Adding an image to your content is “low-hanging fruit,” said Helen Bertelli, vice-president at Infinite Spada. Adding an appropriate visual element to posts is an easy way to increase your content’s appeal and get more shares.
This point was borne out by a look at the most shared content from the websites of the four largest US law firms. Of the top ten most shared content pieces from skadden.com, dlapiper.com, lw.com and bakermckenzie.com, eight had no images at all. Two had pictures of art-directed downloadable content. The total shares for these top ten pieces ranged from a high of 1,100 to 510.
By contrast, the opposite was true for the top four accounting firms. Eight of the top ten most shared content pieces had an image or other visual element . Two did not. The total shares for these top ten pieces ranged from 210,000 to 4,900.
The accounting firms produced much more original research content–40% of their top performing posts, versus 6.7% for the top performing law firms’ posts.
Example of research content published at pwc.com[/caption]
We see this same trend for content from all industries in the studies conducted by BuzzSumo. There is simply no substitute for creating original, research-backed content. The cost is often high in terms of the time invested, but so is the payoff.
In an analysis of 100 million posts conducted by moz.com and BuzzSumo, researched-backed content had a strong correlation with both increased links and increased shares.
Another advantage to producing research-based content is its adaptability. A blog post produced from original research could be converted to an infographic, or converted to a webinar. The insights gained while creating research-backed content can often be used in other posts.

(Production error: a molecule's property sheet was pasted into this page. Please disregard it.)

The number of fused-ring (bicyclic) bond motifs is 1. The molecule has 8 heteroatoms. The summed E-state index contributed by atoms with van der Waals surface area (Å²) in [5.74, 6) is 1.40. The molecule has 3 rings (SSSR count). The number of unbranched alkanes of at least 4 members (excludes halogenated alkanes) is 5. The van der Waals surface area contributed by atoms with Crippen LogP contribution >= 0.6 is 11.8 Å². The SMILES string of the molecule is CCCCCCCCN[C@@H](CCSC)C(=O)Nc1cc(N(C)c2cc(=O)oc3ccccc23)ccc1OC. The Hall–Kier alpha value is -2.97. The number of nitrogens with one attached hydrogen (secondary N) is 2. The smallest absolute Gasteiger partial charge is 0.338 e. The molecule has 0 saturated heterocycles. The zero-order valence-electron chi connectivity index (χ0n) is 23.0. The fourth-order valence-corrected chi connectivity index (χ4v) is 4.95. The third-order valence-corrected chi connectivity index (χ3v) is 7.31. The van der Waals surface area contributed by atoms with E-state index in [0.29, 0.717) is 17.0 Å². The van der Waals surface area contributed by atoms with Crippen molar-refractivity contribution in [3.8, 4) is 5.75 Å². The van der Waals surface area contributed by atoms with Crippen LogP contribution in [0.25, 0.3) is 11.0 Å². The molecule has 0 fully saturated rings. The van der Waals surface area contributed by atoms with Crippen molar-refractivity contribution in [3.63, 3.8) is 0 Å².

Bonus action point: Share your research with influencers as part of a strategy to increase your content distribution channels and thought leadership.
This strategy was used in 20% of the top posts by accounting firms and in 6.7% of the top posts by law firms. Examples include joint webinars, case studies, blog posts co-written or co-published at more than one site, and research reports based on data provided by different companies.
Co-produced content can boost your marketing and your content distribution. When you work with another company on a content piece, you will benefit from any sharing that company does. Your brand will also gain exposure as your partner’s audience reads the content.
The complete analysis by Infinite Spada is available here.
Were you surprised by these results? What experience have you had with marketing accounting and legal professional services?